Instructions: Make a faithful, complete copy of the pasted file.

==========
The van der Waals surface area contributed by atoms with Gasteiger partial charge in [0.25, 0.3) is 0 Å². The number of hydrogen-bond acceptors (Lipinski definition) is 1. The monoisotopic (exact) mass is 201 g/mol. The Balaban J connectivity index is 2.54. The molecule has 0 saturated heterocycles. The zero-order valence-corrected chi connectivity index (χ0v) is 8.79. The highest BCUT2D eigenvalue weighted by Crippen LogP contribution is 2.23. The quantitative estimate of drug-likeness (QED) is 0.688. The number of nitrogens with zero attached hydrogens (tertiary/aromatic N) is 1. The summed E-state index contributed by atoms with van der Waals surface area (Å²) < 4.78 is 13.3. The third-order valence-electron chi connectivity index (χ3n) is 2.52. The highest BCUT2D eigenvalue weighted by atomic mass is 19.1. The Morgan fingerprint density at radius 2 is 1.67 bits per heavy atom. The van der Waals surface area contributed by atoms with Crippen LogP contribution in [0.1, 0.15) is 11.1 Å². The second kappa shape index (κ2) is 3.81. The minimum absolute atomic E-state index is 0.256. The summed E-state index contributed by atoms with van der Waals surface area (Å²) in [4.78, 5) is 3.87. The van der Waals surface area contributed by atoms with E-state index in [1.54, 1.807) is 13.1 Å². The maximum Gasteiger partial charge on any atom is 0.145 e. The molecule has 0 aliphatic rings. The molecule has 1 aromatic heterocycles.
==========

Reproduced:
The van der Waals surface area contributed by atoms with Gasteiger partial charge in [0.25, 0.3) is 0 Å². The number of hydrogen-bond acceptors (Lipinski definition) is 1. The monoisotopic (exact) mass is 201 g/mol. The Balaban J connectivity index is 2.54. The molecule has 0 saturated heterocycles. The zero-order valence-corrected chi connectivity index (χ0v) is 8.79. The highest BCUT2D eigenvalue weighted by Crippen LogP contribution is 2.23. The quantitative estimate of drug-likeness (QED) is 0.688. The number of nitrogens with zero attached hydrogens (tertiary/aromatic N) is 1. The summed E-state index contributed by atoms with van der Waals surface area (Å²) < 4.78 is 13.3. The third-order valence-electron chi connectivity index (χ3n) is 2.52. The highest BCUT2D eigenvalue weighted by atomic mass is 19.1. The Morgan fingerprint density at radius 2 is 1.67 bits per heavy atom. The van der Waals surface area contributed by atoms with Crippen LogP contribution in [0.1, 0.15) is 11.1 Å². The second kappa shape index (κ2) is 3.81. The minimum absolute atomic E-state index is 0.256. The summed E-state index contributed by atoms with van der Waals surface area (Å²) in [4.78, 5) is 3.87. The van der Waals surface area contributed by atoms with E-state index in [1.54, 1.807) is 13.1 Å². The maximum Gasteiger partial charge on any atom is 0.145 e. The molecule has 0 aliphatic rings. The molecule has 1 aromatic heterocycles.